Marginally Significant

Episode Archive

Episode Archive

21 episodes of Marginally Significant since the first episode, which aired on March 7th, 2019.

  • Read the F*!&ing Syllabus

    April 7th, 2019  |  49 mins 57 secs

    Don’t email us with questions about this episode until you’ve read the syllabus! Students often ask questions that could easily be answered if they read the syllabus. In this episode we talk about whether it is a realistic expectation that our students read the syllabus before asking questions, what information we put in a syllabus, whether our policies sometimes deviate from what the syllabus states, and if the syllabus does—or at least should—act as a contract between the professor and the students.

  • Teaching Students that Nothing Replicates

    March 30th, 2019  |  26 mins 57 secs

    How do we teach students about the replication crisis in a way that is honest but also doesn’t completely undermine their trust in psychological science? In this episode, we describe what we’ve done in the past and discuss possible strategies we can use in the future.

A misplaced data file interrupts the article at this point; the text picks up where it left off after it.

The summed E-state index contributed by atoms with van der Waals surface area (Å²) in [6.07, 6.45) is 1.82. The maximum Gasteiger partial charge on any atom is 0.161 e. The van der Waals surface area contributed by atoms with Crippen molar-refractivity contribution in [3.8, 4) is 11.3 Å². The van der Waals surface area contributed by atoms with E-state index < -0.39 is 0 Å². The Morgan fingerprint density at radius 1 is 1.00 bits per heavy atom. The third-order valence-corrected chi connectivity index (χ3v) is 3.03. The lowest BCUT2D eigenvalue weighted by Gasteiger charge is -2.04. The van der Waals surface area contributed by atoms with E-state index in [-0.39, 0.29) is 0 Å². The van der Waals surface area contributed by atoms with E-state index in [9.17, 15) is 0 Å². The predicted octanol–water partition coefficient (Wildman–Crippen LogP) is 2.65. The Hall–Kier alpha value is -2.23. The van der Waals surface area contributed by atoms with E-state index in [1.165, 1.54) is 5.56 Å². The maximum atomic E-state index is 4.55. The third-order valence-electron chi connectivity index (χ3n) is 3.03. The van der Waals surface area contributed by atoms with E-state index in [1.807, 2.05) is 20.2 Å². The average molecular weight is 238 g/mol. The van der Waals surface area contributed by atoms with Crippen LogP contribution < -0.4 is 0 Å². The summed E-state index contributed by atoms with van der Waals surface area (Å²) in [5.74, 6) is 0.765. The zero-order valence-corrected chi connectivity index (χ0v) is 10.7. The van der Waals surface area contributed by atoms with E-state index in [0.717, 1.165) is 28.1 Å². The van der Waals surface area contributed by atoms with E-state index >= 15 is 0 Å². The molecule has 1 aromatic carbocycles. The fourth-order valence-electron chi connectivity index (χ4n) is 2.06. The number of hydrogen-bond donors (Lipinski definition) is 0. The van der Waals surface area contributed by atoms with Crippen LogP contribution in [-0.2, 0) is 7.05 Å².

• I Feel Triggered.

    March 23rd, 2019  |  37 mins 35 secs

    In this episode, we discuss our experiences with teaching about political, religious, and other potentially sensitive topics in our classes. We talk about ways that we’ve handled these topics in the past, issues that have come up, and give suggestions about how to mitigate potential problems.

  • Publish Less & it’s Time for MTurk to Die

    March 16th, 2019  |  1 hr 32 mins

    Monroe rants about why we should publish fewer papers and then tries to convince everyone to stop using MTurk.

  • Introductions and Life at a Comprehensive University

    March 7th, 2019  |  1 hr 31 mins

    In part 1 of this episode we discuss why we started this podcast (and a bit about why we were hesitant to start the podcast). We talk about some topics we might cover in future episodes. In part 2, we describe what it is like to be at a comprehensive university that has a focus on both teaching and research.